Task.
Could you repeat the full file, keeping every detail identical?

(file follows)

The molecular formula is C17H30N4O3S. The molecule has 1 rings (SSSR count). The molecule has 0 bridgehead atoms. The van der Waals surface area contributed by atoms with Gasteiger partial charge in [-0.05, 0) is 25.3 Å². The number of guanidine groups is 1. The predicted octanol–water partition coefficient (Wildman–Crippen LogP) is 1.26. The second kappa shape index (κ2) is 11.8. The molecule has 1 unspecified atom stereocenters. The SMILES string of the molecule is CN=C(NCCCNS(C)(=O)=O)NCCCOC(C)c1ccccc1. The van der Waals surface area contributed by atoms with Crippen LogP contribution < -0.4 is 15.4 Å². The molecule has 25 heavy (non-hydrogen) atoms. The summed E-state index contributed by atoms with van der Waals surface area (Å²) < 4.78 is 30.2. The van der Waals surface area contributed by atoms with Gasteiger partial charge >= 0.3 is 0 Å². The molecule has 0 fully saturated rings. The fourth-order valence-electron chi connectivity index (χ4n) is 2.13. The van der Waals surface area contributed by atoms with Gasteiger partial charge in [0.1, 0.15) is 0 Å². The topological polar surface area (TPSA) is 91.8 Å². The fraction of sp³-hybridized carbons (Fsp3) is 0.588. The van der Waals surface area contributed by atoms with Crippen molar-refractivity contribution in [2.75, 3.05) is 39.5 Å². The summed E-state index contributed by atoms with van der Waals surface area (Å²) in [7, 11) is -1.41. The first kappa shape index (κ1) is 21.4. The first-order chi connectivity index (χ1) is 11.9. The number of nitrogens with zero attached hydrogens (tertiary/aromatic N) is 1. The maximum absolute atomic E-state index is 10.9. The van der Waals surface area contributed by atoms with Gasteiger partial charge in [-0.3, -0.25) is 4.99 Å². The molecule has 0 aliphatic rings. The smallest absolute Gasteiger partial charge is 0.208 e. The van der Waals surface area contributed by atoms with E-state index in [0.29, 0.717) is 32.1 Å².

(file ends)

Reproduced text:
The molecular formula is C17H30N4O3S. The molecule has 1 rings (SSSR count). The molecule has 0 bridgehead atoms. The van der Waals surface area contributed by atoms with Gasteiger partial charge in [-0.05, 0) is 25.3 Å². The number of guanidine groups is 1. The predicted octanol–water partition coefficient (Wildman–Crippen LogP) is 1.26. The second kappa shape index (κ2) is 11.8. The molecule has 1 unspecified atom stereocenters. The SMILES string of the molecule is CN=C(NCCCNS(C)(=O)=O)NCCCOC(C)c1ccccc1. The van der Waals surface area contributed by atoms with Crippen LogP contribution < -0.4 is 15.4 Å². The molecule has 25 heavy (non-hydrogen) atoms. The summed E-state index contributed by atoms with van der Waals surface area (Å²) < 4.78 is 30.2. The van der Waals surface area contributed by atoms with Gasteiger partial charge >= 0.3 is 0 Å². The molecule has 0 fully saturated rings. The fourth-order valence-electron chi connectivity index (χ4n) is 2.13. The van der Waals surface area contributed by atoms with Gasteiger partial charge in [0.1, 0.15) is 0 Å². The topological polar surface area (TPSA) is 91.8 Å². The fraction of sp³-hybridized carbons (Fsp3) is 0.588. The van der Waals surface area contributed by atoms with Crippen molar-refractivity contribution in [2.75, 3.05) is 39.5 Å². The summed E-state index contributed by atoms with van der Waals surface area (Å²) in [7, 11) is -1.41. The first kappa shape index (κ1) is 21.4. The first-order chi connectivity index (χ1) is 11.9. The number of nitrogens with zero attached hydrogens (tertiary/aromatic N) is 1. The maximum absolute atomic E-state index is 10.9. The van der Waals surface area contributed by atoms with Gasteiger partial charge in [-0.3, -0.25) is 4.99 Å². The molecule has 0 aliphatic rings. The smallest absolute Gasteiger partial charge is 0.208 e. The van der Waals surface area contributed by atoms with E-state index in [0.29, 0.717) is 32.1 Å².